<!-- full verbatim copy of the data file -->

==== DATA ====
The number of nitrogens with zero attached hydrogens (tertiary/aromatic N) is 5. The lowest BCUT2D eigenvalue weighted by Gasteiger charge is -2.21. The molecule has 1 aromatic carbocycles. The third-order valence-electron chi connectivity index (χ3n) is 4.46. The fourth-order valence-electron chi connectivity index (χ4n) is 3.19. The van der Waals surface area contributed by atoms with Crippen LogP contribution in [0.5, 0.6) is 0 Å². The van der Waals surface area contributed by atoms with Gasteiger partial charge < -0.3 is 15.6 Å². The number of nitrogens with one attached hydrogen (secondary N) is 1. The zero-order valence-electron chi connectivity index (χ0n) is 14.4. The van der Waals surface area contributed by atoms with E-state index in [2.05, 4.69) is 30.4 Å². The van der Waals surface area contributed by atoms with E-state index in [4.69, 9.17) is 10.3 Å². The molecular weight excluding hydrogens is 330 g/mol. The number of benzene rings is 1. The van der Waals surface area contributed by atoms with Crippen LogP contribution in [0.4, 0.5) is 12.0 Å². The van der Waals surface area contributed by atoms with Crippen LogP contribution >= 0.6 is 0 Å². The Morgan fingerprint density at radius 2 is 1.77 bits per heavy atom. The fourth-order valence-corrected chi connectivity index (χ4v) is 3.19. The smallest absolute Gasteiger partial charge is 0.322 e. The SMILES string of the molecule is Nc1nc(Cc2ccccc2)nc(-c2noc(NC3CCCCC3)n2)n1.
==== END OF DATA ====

The number of nitrogens with zero attached hydrogens (tertiary/aromatic N) is 5. The lowest BCUT2D eigenvalue weighted by Gasteiger charge is -2.21. The molecule has 1 aromatic carbocycles. The third-order valence-electron chi connectivity index (χ3n) is 4.46. The fourth-order valence-electron chi connectivity index (χ4n) is 3.19. The van der Waals surface area contributed by atoms with Crippen LogP contribution in [0.5, 0.6) is 0 Å². The van der Waals surface area contributed by atoms with Gasteiger partial charge < -0.3 is 15.6 Å². The number of nitrogens with one attached hydrogen (secondary N) is 1. The zero-order valence-electron chi connectivity index (χ0n) is 14.4. The van der Waals surface area contributed by atoms with E-state index in [2.05, 4.69) is 30.4 Å². The van der Waals surface area contributed by atoms with E-state index in [4.69, 9.17) is 10.3 Å². The molecular weight excluding hydrogens is 330 g/mol. The number of benzene rings is 1. The van der Waals surface area contributed by atoms with Crippen LogP contribution in [0.4, 0.5) is 12.0 Å². The van der Waals surface area contributed by atoms with Crippen LogP contribution >= 0.6 is 0 Å². The Morgan fingerprint density at radius 2 is 1.77 bits per heavy atom. The fourth-order valence-corrected chi connectivity index (χ4v) is 3.19. The smallest absolute Gasteiger partial charge is 0.322 e. The SMILES string of the molecule is Nc1nc(Cc2ccccc2)nc(-c2noc(NC3CCCCC3)n2)n1.